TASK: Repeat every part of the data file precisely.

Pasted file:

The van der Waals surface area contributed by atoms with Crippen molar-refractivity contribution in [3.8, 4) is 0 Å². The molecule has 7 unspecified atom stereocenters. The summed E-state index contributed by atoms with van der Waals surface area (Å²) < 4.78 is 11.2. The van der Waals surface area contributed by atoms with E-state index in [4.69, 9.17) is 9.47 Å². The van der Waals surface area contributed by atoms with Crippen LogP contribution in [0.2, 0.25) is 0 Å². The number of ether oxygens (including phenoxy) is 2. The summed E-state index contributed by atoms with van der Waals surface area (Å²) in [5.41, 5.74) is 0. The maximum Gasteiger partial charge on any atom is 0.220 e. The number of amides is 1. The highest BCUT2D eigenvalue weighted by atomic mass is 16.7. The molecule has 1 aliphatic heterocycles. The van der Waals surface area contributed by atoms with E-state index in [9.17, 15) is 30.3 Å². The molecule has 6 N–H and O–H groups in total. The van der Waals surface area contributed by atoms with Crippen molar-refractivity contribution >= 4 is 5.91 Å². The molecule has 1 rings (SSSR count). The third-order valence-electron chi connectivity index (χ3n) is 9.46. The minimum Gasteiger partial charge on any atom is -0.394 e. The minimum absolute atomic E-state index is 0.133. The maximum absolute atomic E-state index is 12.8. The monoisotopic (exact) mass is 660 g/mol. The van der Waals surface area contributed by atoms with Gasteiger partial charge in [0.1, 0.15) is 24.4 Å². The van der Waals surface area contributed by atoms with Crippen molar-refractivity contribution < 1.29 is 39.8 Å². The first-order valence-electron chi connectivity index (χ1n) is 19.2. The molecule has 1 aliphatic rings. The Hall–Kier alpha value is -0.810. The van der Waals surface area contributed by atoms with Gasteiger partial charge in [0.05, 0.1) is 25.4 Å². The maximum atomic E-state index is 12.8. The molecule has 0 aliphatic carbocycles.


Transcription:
The van der Waals surface area contributed by atoms with Crippen molar-refractivity contribution in [3.8, 4) is 0 Å². The molecule has 7 unspecified atom stereocenters. The summed E-state index contributed by atoms with van der Waals surface area (Å²) < 4.78 is 11.2. The van der Waals surface area contributed by atoms with E-state index in [4.69, 9.17) is 9.47 Å². The van der Waals surface area contributed by atoms with Crippen LogP contribution in [0.2, 0.25) is 0 Å². The number of ether oxygens (including phenoxy) is 2. The summed E-state index contributed by atoms with van der Waals surface area (Å²) in [5.41, 5.74) is 0. The maximum Gasteiger partial charge on any atom is 0.220 e. The number of amides is 1. The highest BCUT2D eigenvalue weighted by atomic mass is 16.7. The molecule has 1 aliphatic heterocycles. The van der Waals surface area contributed by atoms with E-state index in [9.17, 15) is 30.3 Å². The molecule has 6 N–H and O–H groups in total. The van der Waals surface area contributed by atoms with Crippen molar-refractivity contribution >= 4 is 5.91 Å². The molecule has 1 rings (SSSR count). The third-order valence-electron chi connectivity index (χ3n) is 9.46. The minimum Gasteiger partial charge on any atom is -0.394 e. The minimum absolute atomic E-state index is 0.133. The maximum absolute atomic E-state index is 12.8. The monoisotopic (exact) mass is 660 g/mol. The van der Waals surface area contributed by atoms with Gasteiger partial charge in [0.1, 0.15) is 24.4 Å². The van der Waals surface area contributed by atoms with Crippen molar-refractivity contribution < 1.29 is 39.8 Å². The first-order valence-electron chi connectivity index (χ1n) is 19.2. The molecule has 1 aliphatic rings. The Hall–Kier alpha value is -0.810. The van der Waals surface area contributed by atoms with Gasteiger partial charge in [0.05, 0.1) is 25.4 Å². The maximum atomic E-state index is 12.8. The molecule has 0 aliphatic carbocycles.